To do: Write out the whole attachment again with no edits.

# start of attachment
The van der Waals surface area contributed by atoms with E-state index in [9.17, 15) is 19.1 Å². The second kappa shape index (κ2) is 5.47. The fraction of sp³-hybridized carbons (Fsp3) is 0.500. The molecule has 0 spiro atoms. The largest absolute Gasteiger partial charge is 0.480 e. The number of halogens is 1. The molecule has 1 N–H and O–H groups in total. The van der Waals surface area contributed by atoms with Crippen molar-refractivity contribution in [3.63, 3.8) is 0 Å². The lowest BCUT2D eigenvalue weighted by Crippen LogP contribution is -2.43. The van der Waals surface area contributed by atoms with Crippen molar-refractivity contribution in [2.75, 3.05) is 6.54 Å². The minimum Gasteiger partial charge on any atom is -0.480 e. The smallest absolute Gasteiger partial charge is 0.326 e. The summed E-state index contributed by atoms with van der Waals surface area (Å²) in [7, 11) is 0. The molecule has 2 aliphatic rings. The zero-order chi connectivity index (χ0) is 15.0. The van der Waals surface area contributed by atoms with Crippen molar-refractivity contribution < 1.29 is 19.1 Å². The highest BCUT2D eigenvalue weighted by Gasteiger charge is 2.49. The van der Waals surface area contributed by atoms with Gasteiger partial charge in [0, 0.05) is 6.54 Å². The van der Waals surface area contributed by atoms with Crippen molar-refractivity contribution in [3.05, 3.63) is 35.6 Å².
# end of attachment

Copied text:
The van der Waals surface area contributed by atoms with E-state index in [9.17, 15) is 19.1 Å². The second kappa shape index (κ2) is 5.47. The fraction of sp³-hybridized carbons (Fsp3) is 0.500. The molecule has 0 spiro atoms. The largest absolute Gasteiger partial charge is 0.480 e. The number of halogens is 1. The molecule has 1 N–H and O–H groups in total. The van der Waals surface area contributed by atoms with Crippen molar-refractivity contribution in [3.63, 3.8) is 0 Å². The lowest BCUT2D eigenvalue weighted by Crippen LogP contribution is -2.43. The van der Waals surface area contributed by atoms with Crippen molar-refractivity contribution in [2.75, 3.05) is 6.54 Å². The minimum Gasteiger partial charge on any atom is -0.480 e. The smallest absolute Gasteiger partial charge is 0.326 e. The summed E-state index contributed by atoms with van der Waals surface area (Å²) in [7, 11) is 0. The molecule has 2 aliphatic rings. The zero-order chi connectivity index (χ0) is 15.0. The van der Waals surface area contributed by atoms with Crippen molar-refractivity contribution < 1.29 is 19.1 Å². The highest BCUT2D eigenvalue weighted by Gasteiger charge is 2.49. The van der Waals surface area contributed by atoms with Gasteiger partial charge in [0, 0.05) is 6.54 Å². The van der Waals surface area contributed by atoms with Crippen molar-refractivity contribution in [3.05, 3.63) is 35.6 Å².